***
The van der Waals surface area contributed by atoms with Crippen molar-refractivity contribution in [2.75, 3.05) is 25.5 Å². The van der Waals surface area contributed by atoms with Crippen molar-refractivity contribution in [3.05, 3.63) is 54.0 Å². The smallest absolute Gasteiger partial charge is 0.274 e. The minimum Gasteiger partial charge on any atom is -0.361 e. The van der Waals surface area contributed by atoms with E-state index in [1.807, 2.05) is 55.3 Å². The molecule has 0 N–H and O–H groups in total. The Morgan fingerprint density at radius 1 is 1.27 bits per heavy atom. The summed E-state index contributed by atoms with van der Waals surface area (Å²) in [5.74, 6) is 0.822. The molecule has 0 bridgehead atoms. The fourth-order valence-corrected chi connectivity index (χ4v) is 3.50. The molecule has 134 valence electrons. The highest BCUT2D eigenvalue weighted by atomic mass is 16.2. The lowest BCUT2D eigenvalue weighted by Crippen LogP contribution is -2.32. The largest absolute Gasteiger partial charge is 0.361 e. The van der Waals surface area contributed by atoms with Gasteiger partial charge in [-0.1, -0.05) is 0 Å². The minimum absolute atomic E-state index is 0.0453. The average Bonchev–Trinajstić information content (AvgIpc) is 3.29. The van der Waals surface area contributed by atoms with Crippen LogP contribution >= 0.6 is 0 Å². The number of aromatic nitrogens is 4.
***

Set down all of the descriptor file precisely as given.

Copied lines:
The van der Waals surface area contributed by atoms with Crippen molar-refractivity contribution in [2.75, 3.05) is 25.5 Å². The van der Waals surface area contributed by atoms with Crippen molar-refractivity contribution in [3.05, 3.63) is 54.0 Å². The smallest absolute Gasteiger partial charge is 0.274 e. The minimum Gasteiger partial charge on any atom is -0.361 e. The van der Waals surface area contributed by atoms with E-state index in [1.807, 2.05) is 55.3 Å². The molecule has 0 N–H and O–H groups in total. The Morgan fingerprint density at radius 1 is 1.27 bits per heavy atom. The summed E-state index contributed by atoms with van der Waals surface area (Å²) in [5.74, 6) is 0.822. The molecule has 0 bridgehead atoms. The fourth-order valence-corrected chi connectivity index (χ4v) is 3.50. The molecule has 134 valence electrons. The highest BCUT2D eigenvalue weighted by atomic mass is 16.2. The lowest BCUT2D eigenvalue weighted by Crippen LogP contribution is -2.32. The largest absolute Gasteiger partial charge is 0.361 e. The van der Waals surface area contributed by atoms with Gasteiger partial charge in [-0.1, -0.05) is 0 Å². The minimum absolute atomic E-state index is 0.0453. The average Bonchev–Trinajstić information content (AvgIpc) is 3.29. The van der Waals surface area contributed by atoms with Crippen LogP contribution >= 0.6 is 0 Å². The number of aromatic nitrogens is 4.